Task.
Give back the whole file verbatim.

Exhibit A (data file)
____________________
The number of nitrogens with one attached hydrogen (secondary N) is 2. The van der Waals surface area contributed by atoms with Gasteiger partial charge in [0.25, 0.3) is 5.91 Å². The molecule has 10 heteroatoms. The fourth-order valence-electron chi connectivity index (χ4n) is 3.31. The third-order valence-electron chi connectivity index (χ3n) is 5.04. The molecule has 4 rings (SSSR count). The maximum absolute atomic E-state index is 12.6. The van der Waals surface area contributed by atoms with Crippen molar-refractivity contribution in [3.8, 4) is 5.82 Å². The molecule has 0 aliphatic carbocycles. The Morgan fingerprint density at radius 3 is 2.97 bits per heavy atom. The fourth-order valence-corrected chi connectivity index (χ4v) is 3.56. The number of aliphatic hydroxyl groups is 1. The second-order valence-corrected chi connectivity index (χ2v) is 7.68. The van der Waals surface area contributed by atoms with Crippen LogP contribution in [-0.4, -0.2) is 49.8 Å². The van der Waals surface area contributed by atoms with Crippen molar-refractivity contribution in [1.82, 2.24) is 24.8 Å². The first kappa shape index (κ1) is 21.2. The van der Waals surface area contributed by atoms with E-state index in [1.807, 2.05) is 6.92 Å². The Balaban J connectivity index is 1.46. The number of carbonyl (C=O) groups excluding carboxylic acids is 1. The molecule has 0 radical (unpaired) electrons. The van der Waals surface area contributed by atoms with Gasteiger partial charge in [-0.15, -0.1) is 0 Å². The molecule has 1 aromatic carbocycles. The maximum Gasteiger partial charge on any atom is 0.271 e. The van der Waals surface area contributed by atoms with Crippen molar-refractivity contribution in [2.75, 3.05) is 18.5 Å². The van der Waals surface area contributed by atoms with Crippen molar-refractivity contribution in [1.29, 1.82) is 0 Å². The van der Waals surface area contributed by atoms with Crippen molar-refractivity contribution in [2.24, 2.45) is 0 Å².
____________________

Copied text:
The number of nitrogens with one attached hydrogen (secondary N) is 2. The van der Waals surface area contributed by atoms with Gasteiger partial charge in [0.25, 0.3) is 5.91 Å². The molecule has 10 heteroatoms. The fourth-order valence-electron chi connectivity index (χ4n) is 3.31. The third-order valence-electron chi connectivity index (χ3n) is 5.04. The molecule has 4 rings (SSSR count). The maximum absolute atomic E-state index is 12.6. The van der Waals surface area contributed by atoms with Crippen molar-refractivity contribution in [3.8, 4) is 5.82 Å². The molecule has 0 aliphatic carbocycles. The Morgan fingerprint density at radius 3 is 2.97 bits per heavy atom. The fourth-order valence-corrected chi connectivity index (χ4v) is 3.56. The number of aliphatic hydroxyl groups is 1. The second-order valence-corrected chi connectivity index (χ2v) is 7.68. The van der Waals surface area contributed by atoms with Crippen LogP contribution in [-0.4, -0.2) is 49.8 Å². The van der Waals surface area contributed by atoms with Crippen molar-refractivity contribution in [1.82, 2.24) is 24.8 Å². The first kappa shape index (κ1) is 21.2. The van der Waals surface area contributed by atoms with E-state index in [1.807, 2.05) is 6.92 Å². The Balaban J connectivity index is 1.46. The number of carbonyl (C=O) groups excluding carboxylic acids is 1. The molecule has 0 radical (unpaired) electrons. The van der Waals surface area contributed by atoms with Gasteiger partial charge in [-0.15, -0.1) is 0 Å². The molecule has 1 aromatic carbocycles. The maximum Gasteiger partial charge on any atom is 0.271 e. The van der Waals surface area contributed by atoms with Crippen molar-refractivity contribution in [2.75, 3.05) is 18.5 Å². The van der Waals surface area contributed by atoms with Crippen molar-refractivity contribution in [1.29, 1.82) is 0 Å². The van der Waals surface area contributed by atoms with Crippen molar-refractivity contribution in [2.24, 2.45) is 0 Å².